Her first week here kicked off with a performance she gave together with an octet of Landmarks musicians at the Pinebank Promontory in Jamaica Plain on Sunday July 12. To close out her residency, Clarice and Keita will close at their rediency with a performance at the USS Constitution Museum in the Charlestown Navy Yard, again with members of the Landmarks Orchestra and their young partners.

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Free Public Performances with Clarice Assad:

 

 

Fernandez:  Batuque
Ravel: Mother Goose (complete ballet)
Assad: Cirandadas (World Premiere)
Rimsky-Korsakov                     Scheherazade

 

Access and the UP Designation

In recent years, the orchestra has become a leader in promoting accessibility and inclusiveness. The Breaking Down Barriers initiative—serving the blind, deaf, hard of hearing, and those limited in mobility—has earned the organization the UP Designation from the Massachusetts Cultural Council. The orchestra is one of only 11 organizations to have earned that distinction so far.

Mother Nature was especially hard on Boston Landmarks Orchestra last season. Our opening concert was rained out completely, two more concerts were moved indoors, and our final concert was cut short when lightning approached the Hatch Shell.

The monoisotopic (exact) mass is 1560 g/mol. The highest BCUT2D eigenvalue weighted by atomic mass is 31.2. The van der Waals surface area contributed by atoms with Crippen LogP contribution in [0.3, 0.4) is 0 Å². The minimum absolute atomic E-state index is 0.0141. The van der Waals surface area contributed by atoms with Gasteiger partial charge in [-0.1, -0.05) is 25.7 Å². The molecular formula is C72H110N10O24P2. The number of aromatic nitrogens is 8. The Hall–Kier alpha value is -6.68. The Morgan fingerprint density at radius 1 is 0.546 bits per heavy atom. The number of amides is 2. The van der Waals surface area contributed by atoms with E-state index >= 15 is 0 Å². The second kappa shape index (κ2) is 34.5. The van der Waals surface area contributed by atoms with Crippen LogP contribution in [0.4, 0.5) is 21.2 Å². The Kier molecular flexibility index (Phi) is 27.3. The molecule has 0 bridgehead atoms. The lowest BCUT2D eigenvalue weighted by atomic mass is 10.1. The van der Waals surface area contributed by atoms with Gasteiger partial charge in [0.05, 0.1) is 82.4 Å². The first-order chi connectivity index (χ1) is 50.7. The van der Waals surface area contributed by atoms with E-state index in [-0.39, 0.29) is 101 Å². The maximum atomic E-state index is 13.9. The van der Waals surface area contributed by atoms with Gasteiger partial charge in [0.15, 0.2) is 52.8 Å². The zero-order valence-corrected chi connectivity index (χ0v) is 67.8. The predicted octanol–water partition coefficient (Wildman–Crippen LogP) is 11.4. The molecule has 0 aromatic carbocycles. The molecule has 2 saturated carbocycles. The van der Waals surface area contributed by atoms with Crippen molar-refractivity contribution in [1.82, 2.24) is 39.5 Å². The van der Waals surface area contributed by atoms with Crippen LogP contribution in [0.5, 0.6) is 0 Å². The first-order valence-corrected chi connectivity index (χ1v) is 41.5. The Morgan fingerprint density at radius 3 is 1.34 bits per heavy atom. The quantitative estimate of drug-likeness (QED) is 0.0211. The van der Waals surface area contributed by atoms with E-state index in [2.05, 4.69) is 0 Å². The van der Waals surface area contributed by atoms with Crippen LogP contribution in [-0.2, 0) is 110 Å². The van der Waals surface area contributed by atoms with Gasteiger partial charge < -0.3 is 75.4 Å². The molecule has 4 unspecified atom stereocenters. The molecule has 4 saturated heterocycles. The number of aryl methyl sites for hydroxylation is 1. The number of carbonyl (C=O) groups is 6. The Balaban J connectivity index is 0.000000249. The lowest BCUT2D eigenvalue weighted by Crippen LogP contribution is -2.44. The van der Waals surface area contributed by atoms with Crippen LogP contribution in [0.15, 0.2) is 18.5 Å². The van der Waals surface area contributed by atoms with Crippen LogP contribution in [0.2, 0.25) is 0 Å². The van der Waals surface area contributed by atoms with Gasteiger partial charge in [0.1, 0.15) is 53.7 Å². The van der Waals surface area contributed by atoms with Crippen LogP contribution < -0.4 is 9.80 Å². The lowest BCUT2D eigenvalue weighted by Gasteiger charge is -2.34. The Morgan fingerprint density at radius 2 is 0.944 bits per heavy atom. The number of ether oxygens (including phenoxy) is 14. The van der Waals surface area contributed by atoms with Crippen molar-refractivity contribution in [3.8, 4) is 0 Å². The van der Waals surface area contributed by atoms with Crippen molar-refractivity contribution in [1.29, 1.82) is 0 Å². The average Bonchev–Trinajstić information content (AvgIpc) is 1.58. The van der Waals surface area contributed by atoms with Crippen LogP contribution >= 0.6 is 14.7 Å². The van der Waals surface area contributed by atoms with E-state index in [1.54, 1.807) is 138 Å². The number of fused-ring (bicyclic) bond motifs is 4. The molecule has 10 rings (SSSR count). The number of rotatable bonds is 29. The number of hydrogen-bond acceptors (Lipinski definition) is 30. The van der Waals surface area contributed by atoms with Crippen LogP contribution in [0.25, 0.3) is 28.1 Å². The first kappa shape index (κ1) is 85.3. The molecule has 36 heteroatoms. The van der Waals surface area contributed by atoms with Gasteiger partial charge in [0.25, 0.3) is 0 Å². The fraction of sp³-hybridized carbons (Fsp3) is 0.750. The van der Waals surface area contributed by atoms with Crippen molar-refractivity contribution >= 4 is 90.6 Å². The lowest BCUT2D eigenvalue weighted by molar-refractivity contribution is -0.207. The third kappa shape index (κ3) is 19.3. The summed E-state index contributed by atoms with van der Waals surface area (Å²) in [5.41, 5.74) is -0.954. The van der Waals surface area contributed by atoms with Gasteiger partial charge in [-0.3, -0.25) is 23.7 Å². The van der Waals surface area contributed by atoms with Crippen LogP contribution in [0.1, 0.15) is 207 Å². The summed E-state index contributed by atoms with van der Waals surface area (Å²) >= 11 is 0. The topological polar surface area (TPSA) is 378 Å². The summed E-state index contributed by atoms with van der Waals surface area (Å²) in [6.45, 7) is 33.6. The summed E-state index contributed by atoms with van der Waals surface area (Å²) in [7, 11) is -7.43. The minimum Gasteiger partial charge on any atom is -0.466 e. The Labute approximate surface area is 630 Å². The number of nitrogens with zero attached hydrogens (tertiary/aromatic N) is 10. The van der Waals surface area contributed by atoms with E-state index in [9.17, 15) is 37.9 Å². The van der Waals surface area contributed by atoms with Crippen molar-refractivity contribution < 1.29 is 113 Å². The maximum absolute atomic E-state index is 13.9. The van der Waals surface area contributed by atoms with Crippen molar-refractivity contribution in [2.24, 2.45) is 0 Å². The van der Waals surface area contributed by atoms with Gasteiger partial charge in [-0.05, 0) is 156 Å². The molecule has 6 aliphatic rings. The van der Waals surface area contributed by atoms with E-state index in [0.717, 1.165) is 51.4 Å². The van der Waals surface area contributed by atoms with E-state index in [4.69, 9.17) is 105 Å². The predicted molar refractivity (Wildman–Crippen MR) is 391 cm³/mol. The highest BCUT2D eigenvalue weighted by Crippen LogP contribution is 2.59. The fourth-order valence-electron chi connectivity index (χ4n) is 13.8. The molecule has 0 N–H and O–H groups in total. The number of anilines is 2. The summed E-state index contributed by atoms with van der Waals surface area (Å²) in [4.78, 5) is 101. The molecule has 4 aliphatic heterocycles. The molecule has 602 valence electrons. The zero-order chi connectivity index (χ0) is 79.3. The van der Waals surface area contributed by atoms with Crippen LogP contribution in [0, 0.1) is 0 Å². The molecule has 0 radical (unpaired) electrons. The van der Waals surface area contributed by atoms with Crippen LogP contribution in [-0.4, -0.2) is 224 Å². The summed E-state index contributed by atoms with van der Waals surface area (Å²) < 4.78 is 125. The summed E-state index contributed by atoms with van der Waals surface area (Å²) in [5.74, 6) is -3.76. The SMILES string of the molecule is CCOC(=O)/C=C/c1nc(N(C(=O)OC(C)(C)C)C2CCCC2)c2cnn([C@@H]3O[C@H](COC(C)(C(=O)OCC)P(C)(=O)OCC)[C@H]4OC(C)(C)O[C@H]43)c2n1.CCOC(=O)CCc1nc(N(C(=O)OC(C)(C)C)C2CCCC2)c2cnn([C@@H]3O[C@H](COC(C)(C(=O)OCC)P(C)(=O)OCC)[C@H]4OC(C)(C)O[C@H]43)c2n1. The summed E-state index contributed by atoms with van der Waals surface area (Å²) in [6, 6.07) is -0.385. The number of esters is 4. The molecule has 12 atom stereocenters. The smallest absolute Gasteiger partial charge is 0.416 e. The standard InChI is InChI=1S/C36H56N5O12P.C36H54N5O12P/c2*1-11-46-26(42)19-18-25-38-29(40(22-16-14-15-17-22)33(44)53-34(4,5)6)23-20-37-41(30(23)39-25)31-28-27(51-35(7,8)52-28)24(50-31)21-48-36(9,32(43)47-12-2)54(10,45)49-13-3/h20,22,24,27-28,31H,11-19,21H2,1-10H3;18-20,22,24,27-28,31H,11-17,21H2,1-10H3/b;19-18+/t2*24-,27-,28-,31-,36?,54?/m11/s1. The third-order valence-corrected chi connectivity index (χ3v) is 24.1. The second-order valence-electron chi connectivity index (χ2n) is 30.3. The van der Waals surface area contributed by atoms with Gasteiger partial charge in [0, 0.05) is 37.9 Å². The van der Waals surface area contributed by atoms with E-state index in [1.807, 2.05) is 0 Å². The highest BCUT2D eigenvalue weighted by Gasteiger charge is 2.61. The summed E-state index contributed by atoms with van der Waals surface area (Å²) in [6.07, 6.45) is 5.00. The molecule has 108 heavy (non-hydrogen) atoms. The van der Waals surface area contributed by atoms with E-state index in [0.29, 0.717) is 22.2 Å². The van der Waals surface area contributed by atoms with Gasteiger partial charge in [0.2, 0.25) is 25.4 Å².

This season, the DCR has generously allowed us to hold some Thursday evenings as a rain date for our Wednesday night programs. We are also grateful to the Boston Musicians Association for allowing the of use rain dates.

There are a couple of weeks when scheduling conflicts make the Thursday rain date plan impossible. These include opening night (July 15), and our program with Clarice Assad on August 12. The rain location for both of these events will be Emmanuel Church, 15 Newbury Street. The Longwood Symphony Orchestra has also chosen to use a rain location for their July 29 concert. That concert will be held at Church of the Covenant, 67 Newbury Street, if it should rain.